Chronic bilharzia can cause cancer – govt study shows

According to TRAC/Plus – a disease control agency, bilharzia may be found in the Northern and Western Provinces especially Burera, Musanze, Rutsiro (west) and Ruhondo districts. These are areas bordering Lake Kivu.

Schistomiasis worms live and affect human intestines but can be prevented by use of clean water, proper sanitation and use of soaps after visiting latrines, delegates heard.
“If schistomiasis becomes chronic, it can cause cancer”, said Professor Dr Michael Kramer, the Director-General TRAC/Plus.           

Lakes which are infested with worms include Burera, Ruhondo, Kivu and Muhazi (eastern), according to Dr Mupfasoni Denise from ACCESS Project.

People around these lakes should be taking preventive measures to contain the prevalence, Dr. Mupfasoni added.

In order to determine the distribution, prevalence and the intensity of these intestinal diseases among Rwandans, TRAC Plus-CIDC in partnership with the ACCESS Project, conducted the mapping and baseline study.

Neglected tropical diseases are groups of parasitic and bacterial infections that negatively impact on 1 billion of the poorest people in the world. Majority of them are in Sub-Saharan Africa, parts of Asia and South America.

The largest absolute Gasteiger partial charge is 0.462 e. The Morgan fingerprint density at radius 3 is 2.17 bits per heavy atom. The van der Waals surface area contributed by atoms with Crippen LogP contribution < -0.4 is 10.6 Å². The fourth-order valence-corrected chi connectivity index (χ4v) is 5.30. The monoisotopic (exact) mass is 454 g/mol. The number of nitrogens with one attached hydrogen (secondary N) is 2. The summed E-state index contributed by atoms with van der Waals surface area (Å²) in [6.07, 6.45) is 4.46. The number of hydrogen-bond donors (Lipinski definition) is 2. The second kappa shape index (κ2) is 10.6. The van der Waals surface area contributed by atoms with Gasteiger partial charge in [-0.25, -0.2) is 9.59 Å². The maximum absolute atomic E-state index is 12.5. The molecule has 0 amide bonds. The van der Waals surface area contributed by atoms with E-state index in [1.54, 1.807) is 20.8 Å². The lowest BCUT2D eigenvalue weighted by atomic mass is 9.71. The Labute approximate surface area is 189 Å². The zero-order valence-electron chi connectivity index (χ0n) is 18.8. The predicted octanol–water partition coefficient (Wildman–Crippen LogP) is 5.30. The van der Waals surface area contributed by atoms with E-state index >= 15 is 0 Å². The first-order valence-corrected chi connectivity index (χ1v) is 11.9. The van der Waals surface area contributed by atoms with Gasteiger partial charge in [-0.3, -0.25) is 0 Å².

Among the 5 identified neglected diseases include: schistomiasis, soil transmitted, soil transmitted helminthes, trachoma, lymphatic filariasis, onchocerciasis and human trypanosomiasis (HAT) – which the authorities are targeting.

The 5-year disease control plan developed includes establishing the magnitude of Neglected Tropical Diseases in Rwanda and develops national capacities for their control, and will also ensure proper management of cases.  

Preventive measures are to be strengthened, as well as behaviour change communication, surveillance and operational research.  

The first-ever deworming campaign in July throughout the whole country treated five million school-aged children, 1.5 million pre-school children and 50,000 expectant mothers given necessary doses.

At least 65 per cent of all Rwandans suffer from intestinal worms, according to research completed in June by the National Neglected Tropical Diseases (NTD) programme. The worms also remain the most common infections in rural communities with poor hygiene and limited access to clean water.

The next phase of the campaign is scheduled for February 2009. It is important to take anti-worms drugs after every 6 months, Dr Mupfasoni said.

There is approximately 1,5 billion infected persons globally affected by worms that could incapacitate the victim – despite the fact that they are not fatal, experts said.

TRAC/Plus wants measures taken to sensitise local communities against swimming around the pin-pointed lakes as the harbour snails which are the sole vectors of schistomiasis.